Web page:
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Some Resources for Getting Started with a Backyard Chicken Coop

You've planted the organic garden, the compost is cooking and the native plants that cover your lawn look cool and save water. What's next?

Chickens, of course.

The "urban chicken" trend has been endlessly chronicled in recent months, touting tales of city folks building backyard coops, buying hens and getting fresh eggs daily. The maintenance for these millennial pets is minimal, they say, and it's the next step in the "eat local" effort.

There is plenty of how-to information available online, from sites such as BackYardChickens.com, UrbanChickens.org and Backyard Poultry Magazine. And there are some caveats: raising chickens can be a messy business, and you have to make sure they're legal in your city - many urban areas and cities have ordinances against raising farm animals within the city limits. Your neighbor may not appreciate a rooster's 5 a.m. wake-up call. (Although you don't have to have a rooster to get eggs from hens.)

But if you're legally free to raise a few birds, and you've started shopping for the necessities, why not take that extra step and make your chickens happy with a trendy coop?

One of the more modern designs in the coop trade is by Omlet. Their domelike Eglu comes in five bright colors, including pink. It's insulated and ventilated, has a slide-out tray for cleaning and is comfy for the chickens, they claim. It comes with a run with partial shade, a stylish container for feed and drink, and the rounded Omlet egg boxes for collecting the goods. Nothing's too good for your chickens, eh? The whole kit is $495, and delivery is $170).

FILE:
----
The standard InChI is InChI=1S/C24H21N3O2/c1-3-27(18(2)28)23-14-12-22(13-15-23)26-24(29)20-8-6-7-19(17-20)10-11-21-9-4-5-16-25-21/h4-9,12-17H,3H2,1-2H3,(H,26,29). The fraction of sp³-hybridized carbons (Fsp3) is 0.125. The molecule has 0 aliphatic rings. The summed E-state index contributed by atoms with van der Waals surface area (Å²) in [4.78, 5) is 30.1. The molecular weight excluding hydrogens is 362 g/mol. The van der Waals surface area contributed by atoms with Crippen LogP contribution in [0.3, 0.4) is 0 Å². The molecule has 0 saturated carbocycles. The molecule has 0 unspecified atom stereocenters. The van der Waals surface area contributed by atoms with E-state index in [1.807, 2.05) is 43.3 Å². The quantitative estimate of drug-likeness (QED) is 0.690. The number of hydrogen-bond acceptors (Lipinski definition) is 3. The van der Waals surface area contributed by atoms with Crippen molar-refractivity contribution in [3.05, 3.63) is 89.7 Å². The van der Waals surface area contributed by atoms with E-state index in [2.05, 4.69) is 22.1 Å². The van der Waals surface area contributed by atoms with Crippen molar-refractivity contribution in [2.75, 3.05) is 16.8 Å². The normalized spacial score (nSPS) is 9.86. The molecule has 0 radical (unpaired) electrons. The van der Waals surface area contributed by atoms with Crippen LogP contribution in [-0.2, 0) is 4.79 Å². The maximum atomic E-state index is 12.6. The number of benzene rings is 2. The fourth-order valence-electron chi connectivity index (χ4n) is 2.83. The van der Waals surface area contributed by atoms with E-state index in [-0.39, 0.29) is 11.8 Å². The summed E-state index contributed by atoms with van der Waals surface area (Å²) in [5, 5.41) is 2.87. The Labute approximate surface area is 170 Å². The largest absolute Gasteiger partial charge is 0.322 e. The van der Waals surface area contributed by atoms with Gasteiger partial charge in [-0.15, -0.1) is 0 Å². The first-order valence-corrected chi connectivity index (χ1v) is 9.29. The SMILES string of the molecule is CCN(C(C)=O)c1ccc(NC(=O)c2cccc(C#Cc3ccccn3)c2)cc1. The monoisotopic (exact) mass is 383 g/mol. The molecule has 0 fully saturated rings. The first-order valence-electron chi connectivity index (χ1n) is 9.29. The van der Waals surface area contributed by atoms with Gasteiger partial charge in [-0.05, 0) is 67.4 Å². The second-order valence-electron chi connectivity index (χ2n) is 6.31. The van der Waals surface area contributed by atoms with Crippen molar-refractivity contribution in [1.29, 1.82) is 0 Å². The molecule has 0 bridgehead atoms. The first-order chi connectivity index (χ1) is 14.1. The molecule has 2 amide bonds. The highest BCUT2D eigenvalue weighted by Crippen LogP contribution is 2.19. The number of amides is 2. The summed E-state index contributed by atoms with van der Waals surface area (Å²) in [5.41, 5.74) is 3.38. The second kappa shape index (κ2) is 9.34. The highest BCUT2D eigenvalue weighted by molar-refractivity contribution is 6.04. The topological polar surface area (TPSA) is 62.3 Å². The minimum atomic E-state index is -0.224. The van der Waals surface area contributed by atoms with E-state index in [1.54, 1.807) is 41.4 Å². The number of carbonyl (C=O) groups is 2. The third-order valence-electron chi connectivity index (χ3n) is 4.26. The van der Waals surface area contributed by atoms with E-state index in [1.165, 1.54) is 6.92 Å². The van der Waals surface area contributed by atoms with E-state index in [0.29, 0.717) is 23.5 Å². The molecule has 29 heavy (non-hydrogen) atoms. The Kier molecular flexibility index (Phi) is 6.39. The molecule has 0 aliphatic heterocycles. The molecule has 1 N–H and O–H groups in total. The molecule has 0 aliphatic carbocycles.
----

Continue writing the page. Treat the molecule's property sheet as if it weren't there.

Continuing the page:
Want more birds? The larger Eglu Cube can hold up to 10 chickens, and you can customize the cube to handle fewer chickens, or get a 6-foot or 9-foot run. The Cube minus a run is $775, with a 6-foot run $995, with the largest 9-foot run, $1,250.

Omlet not only has the coop, but they can ship a Gingernut Ranger hen or two to you. If you want to know about more breeds, they've got a detailed list of chicken varieties, such as the fluffy-legged buff male Cochin.

Their website has advice for all kinds of chicken situations (many humorous), such as if your hen goes "broody," and a list of how to say chicken in lots of languages (kukkokeikuu in Finnish). And they have some information about chicken laws in various states and cities (in Houston you can keep up to 30 pet chickens, they say!).

Get a little fancier with some of the coops from Hen Spa, such as the Hen Chalet (this one with a vinyl skirt) for $1,795 or the over the top Gazebo (roof made of any material, and in any color) for $2,895.

Backyard Chickens has loads of coop styles, many submitted by readers, such as this quaint little houselike coop that started as a child's playhouse.

There are lots of varied coop designs available to the do-it-yourselfer, such as those in the book Chicken Coops: 45 Building Plans for Housing Your Flock, wooden coops or plans, or even a coop project by a team of architecture students at Washington University in St. Louis. Or, better yet, this website reviews others' chicken coop designs.

Once you've got your coop up and running and eggs are appearing, regale your neighbors with some snappy "Why Did the Chicken Cross the Road" jokes.

 

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